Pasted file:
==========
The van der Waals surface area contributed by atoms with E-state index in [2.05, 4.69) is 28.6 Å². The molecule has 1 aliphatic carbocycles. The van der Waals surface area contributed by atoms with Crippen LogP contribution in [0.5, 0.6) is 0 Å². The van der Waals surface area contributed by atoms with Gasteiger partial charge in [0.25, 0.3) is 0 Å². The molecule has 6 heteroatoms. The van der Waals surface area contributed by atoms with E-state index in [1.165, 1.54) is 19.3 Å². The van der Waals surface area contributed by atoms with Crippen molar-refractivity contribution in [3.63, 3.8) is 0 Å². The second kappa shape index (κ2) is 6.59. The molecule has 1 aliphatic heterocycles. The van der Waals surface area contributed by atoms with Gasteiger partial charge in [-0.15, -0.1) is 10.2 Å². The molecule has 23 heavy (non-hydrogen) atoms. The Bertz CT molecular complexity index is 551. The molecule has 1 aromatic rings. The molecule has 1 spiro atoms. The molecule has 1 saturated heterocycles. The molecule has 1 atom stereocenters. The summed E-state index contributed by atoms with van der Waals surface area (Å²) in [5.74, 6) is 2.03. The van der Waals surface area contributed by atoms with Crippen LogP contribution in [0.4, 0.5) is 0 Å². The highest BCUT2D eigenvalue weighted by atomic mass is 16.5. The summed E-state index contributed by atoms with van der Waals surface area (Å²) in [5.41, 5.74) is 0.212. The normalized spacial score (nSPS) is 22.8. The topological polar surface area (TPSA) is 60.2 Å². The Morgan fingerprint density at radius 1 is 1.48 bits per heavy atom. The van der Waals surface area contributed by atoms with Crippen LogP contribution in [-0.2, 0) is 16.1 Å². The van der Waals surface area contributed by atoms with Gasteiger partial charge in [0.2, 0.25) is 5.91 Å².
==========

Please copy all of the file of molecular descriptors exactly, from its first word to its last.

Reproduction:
The van der Waals surface area contributed by atoms with E-state index in [2.05, 4.69) is 28.6 Å². The molecule has 1 aliphatic carbocycles. The van der Waals surface area contributed by atoms with Crippen LogP contribution in [0.5, 0.6) is 0 Å². The van der Waals surface area contributed by atoms with Gasteiger partial charge in [0.25, 0.3) is 0 Å². The molecule has 6 heteroatoms. The van der Waals surface area contributed by atoms with E-state index in [1.165, 1.54) is 19.3 Å². The van der Waals surface area contributed by atoms with Crippen molar-refractivity contribution in [3.63, 3.8) is 0 Å². The second kappa shape index (κ2) is 6.59. The molecule has 1 aliphatic heterocycles. The van der Waals surface area contributed by atoms with Gasteiger partial charge in [-0.15, -0.1) is 10.2 Å². The molecule has 23 heavy (non-hydrogen) atoms. The Bertz CT molecular complexity index is 551. The molecule has 1 aromatic rings. The molecule has 1 spiro atoms. The molecule has 1 saturated heterocycles. The molecule has 1 atom stereocenters. The summed E-state index contributed by atoms with van der Waals surface area (Å²) in [5.74, 6) is 2.03. The van der Waals surface area contributed by atoms with Crippen LogP contribution in [0.4, 0.5) is 0 Å². The highest BCUT2D eigenvalue weighted by atomic mass is 16.5. The summed E-state index contributed by atoms with van der Waals surface area (Å²) in [5.41, 5.74) is 0.212. The normalized spacial score (nSPS) is 22.8. The topological polar surface area (TPSA) is 60.2 Å². The Morgan fingerprint density at radius 1 is 1.48 bits per heavy atom. The van der Waals surface area contributed by atoms with Crippen LogP contribution in [-0.2, 0) is 16.1 Å². The van der Waals surface area contributed by atoms with Gasteiger partial charge in [0.2, 0.25) is 5.91 Å².